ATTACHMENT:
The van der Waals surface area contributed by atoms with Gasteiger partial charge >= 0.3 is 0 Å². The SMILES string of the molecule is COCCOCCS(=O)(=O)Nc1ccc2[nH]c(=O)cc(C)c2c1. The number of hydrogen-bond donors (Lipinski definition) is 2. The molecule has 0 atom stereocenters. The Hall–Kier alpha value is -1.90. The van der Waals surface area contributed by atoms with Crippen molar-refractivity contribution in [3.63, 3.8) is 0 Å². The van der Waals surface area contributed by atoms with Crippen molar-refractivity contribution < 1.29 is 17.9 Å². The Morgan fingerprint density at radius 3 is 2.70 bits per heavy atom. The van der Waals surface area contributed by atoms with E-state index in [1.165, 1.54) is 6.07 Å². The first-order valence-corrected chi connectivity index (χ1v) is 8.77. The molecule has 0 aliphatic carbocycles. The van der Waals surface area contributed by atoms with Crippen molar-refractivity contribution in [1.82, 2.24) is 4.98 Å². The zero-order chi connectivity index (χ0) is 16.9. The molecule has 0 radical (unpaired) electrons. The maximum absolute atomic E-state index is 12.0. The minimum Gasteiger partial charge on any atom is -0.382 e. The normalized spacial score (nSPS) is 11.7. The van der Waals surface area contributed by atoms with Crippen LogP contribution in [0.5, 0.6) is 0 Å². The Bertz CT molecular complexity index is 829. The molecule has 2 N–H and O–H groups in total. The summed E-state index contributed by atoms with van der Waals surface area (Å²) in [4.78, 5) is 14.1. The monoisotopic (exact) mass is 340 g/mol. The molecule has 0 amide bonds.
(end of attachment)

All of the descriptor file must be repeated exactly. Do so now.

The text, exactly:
The van der Waals surface area contributed by atoms with Gasteiger partial charge >= 0.3 is 0 Å². The SMILES string of the molecule is COCCOCCS(=O)(=O)Nc1ccc2[nH]c(=O)cc(C)c2c1. The number of hydrogen-bond donors (Lipinski definition) is 2. The molecule has 0 atom stereocenters. The Hall–Kier alpha value is -1.90. The van der Waals surface area contributed by atoms with Crippen molar-refractivity contribution in [3.63, 3.8) is 0 Å². The van der Waals surface area contributed by atoms with Crippen molar-refractivity contribution < 1.29 is 17.9 Å². The Morgan fingerprint density at radius 3 is 2.70 bits per heavy atom. The van der Waals surface area contributed by atoms with E-state index in [1.165, 1.54) is 6.07 Å². The first-order valence-corrected chi connectivity index (χ1v) is 8.77. The molecule has 0 aliphatic carbocycles. The van der Waals surface area contributed by atoms with Crippen molar-refractivity contribution in [1.82, 2.24) is 4.98 Å². The zero-order chi connectivity index (χ0) is 16.9. The molecule has 0 radical (unpaired) electrons. The maximum absolute atomic E-state index is 12.0. The minimum Gasteiger partial charge on any atom is -0.382 e. The normalized spacial score (nSPS) is 11.7. The van der Waals surface area contributed by atoms with Crippen LogP contribution in [0.5, 0.6) is 0 Å². The Bertz CT molecular complexity index is 829. The molecule has 2 N–H and O–H groups in total. The summed E-state index contributed by atoms with van der Waals surface area (Å²) in [4.78, 5) is 14.1. The monoisotopic (exact) mass is 340 g/mol. The molecule has 0 amide bonds.